So ordinarily I would have detested the attempt to recreate something that doesn't need recreating, but in this case it not only didn't hurt, it brought home the story and the characters at a level that might not have occurred in a more traditional staging. When you see yourself in the main character, the drama is working. 

Three people have to be mentioned here. The L.A. Opera chorus is now directed by Jeremy Frank. This was a good start. The new Resident Conductor is Lina Gonzalez-Granados (from Colombia originally) in her first L.A. Opera conducting role. Also a good start. Finally, we heard Liv Redpath in the title role as Lucia. The first three performances were sung by Amanda Woodbury, who thereby was the subject of most reviews. Redpath sang the September 28 performance, and will sing the October 2 and October 9 performances. Redpath has a terrific voice with plenty of power and range, and she looks the part of an attractive teenage girl that every man in the story wants.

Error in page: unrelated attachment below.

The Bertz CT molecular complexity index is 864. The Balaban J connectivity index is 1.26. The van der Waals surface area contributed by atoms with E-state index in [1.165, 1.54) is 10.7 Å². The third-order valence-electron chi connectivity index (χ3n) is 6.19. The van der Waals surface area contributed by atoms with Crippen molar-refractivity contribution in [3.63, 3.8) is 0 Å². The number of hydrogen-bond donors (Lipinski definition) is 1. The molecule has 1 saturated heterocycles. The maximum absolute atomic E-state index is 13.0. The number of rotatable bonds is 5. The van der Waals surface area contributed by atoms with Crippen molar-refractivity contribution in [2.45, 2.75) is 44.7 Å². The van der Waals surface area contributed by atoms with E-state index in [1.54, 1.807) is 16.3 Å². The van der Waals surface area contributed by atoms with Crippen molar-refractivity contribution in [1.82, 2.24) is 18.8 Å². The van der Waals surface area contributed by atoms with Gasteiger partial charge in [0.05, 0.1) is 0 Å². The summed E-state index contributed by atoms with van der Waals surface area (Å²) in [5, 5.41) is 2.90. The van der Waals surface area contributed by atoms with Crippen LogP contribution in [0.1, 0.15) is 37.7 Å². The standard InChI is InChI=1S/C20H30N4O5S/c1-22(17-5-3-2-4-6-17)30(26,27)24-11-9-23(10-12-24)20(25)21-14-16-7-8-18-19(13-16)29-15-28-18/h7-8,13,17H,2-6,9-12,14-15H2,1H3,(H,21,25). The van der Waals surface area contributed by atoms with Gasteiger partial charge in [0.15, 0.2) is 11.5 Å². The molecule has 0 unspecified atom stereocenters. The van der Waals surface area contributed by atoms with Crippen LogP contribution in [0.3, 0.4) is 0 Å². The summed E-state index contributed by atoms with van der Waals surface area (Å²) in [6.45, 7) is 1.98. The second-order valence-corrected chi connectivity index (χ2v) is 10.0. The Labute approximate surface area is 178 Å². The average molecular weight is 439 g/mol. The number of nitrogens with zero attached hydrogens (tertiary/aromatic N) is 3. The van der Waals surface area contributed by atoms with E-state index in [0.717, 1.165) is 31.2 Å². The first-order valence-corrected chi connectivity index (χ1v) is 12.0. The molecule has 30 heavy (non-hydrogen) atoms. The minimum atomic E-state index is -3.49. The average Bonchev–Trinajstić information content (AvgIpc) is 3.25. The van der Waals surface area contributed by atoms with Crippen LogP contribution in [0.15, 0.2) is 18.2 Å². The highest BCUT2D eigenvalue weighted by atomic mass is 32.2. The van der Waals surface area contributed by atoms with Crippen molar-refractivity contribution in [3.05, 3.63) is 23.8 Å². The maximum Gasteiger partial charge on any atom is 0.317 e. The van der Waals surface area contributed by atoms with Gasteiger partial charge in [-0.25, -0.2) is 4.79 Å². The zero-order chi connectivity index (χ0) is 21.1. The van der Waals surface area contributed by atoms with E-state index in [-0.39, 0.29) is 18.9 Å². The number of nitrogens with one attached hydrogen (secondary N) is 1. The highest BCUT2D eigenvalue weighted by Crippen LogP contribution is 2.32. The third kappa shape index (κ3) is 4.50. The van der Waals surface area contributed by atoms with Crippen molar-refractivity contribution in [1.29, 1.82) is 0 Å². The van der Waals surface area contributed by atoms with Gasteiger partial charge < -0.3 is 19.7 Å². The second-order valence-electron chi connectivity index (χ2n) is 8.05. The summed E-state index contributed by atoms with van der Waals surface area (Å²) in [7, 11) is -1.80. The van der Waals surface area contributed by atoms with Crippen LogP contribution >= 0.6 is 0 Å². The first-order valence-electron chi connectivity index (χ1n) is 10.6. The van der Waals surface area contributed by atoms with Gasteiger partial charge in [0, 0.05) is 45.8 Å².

One other point. This production begins with a camera crew (including a steadicam operator followed around by a director) who are documenting the unhappy life of Lucia. There is a screen upon which their video is projected, which also serves to provide the English language translation. I found it to be an addition to the overall art, because it provides closeups when they are useful. The idea of taking a beautiful young girl and projecting her on a big screen goes back to D.W. Griffith in the early 1900s, and is being used more and more in opera. 

My one complaint is unusual, but here it is. At the conclusion of the evening, the audience was eager to stand and shout their approval of the young soprano Redpath and of the new conductor and of the overall performance, including all the other talented singers of whom I have not spoken here. The management brought down the curtain after a mere few minutes of eager applause.  My view is that applause, even when sustained, is part of the emotional catharsis that the audience seeks, and should be allowed to continue for a reasonable amount of time. 

Lucia di Lammermoor, at the Dorothy Chandler Pavilion, Oct 2 and 9, 2 PM

 

(Bob Gelfand writes on science, culture, and politics for CityWatch. He can be reached at [email protected])